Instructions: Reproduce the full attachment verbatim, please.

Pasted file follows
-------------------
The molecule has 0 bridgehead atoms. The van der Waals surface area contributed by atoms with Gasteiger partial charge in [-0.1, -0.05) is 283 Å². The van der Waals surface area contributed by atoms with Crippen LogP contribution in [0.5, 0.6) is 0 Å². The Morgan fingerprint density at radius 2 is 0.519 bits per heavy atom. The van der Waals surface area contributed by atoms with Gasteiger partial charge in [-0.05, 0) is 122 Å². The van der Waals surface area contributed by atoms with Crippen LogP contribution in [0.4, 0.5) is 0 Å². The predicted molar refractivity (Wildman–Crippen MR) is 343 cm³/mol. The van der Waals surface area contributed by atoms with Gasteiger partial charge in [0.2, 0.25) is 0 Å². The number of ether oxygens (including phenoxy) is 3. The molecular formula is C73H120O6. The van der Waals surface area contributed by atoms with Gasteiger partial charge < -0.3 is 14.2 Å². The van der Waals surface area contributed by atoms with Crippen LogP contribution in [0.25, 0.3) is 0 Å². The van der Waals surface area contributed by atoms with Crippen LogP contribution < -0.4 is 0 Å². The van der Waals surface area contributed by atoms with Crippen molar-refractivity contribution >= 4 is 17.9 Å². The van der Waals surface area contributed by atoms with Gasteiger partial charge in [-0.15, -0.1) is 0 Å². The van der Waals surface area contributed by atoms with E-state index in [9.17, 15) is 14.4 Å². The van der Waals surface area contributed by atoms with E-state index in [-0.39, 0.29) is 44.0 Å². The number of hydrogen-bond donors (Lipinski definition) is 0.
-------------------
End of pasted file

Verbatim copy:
The molecule has 0 bridgehead atoms. The van der Waals surface area contributed by atoms with Gasteiger partial charge in [-0.1, -0.05) is 283 Å². The van der Waals surface area contributed by atoms with Crippen LogP contribution in [0.5, 0.6) is 0 Å². The Morgan fingerprint density at radius 2 is 0.519 bits per heavy atom. The van der Waals surface area contributed by atoms with Gasteiger partial charge in [-0.05, 0) is 122 Å². The van der Waals surface area contributed by atoms with Crippen LogP contribution in [0.4, 0.5) is 0 Å². The predicted molar refractivity (Wildman–Crippen MR) is 343 cm³/mol. The van der Waals surface area contributed by atoms with Gasteiger partial charge in [0.2, 0.25) is 0 Å². The number of ether oxygens (including phenoxy) is 3. The molecular formula is C73H120O6. The van der Waals surface area contributed by atoms with Gasteiger partial charge < -0.3 is 14.2 Å². The van der Waals surface area contributed by atoms with Crippen LogP contribution in [0.25, 0.3) is 0 Å². The van der Waals surface area contributed by atoms with Crippen LogP contribution < -0.4 is 0 Å². The van der Waals surface area contributed by atoms with Crippen molar-refractivity contribution >= 4 is 17.9 Å². The van der Waals surface area contributed by atoms with Gasteiger partial charge in [-0.15, -0.1) is 0 Å². The van der Waals surface area contributed by atoms with E-state index in [9.17, 15) is 14.4 Å². The van der Waals surface area contributed by atoms with E-state index in [-0.39, 0.29) is 44.0 Å². The number of hydrogen-bond donors (Lipinski definition) is 0.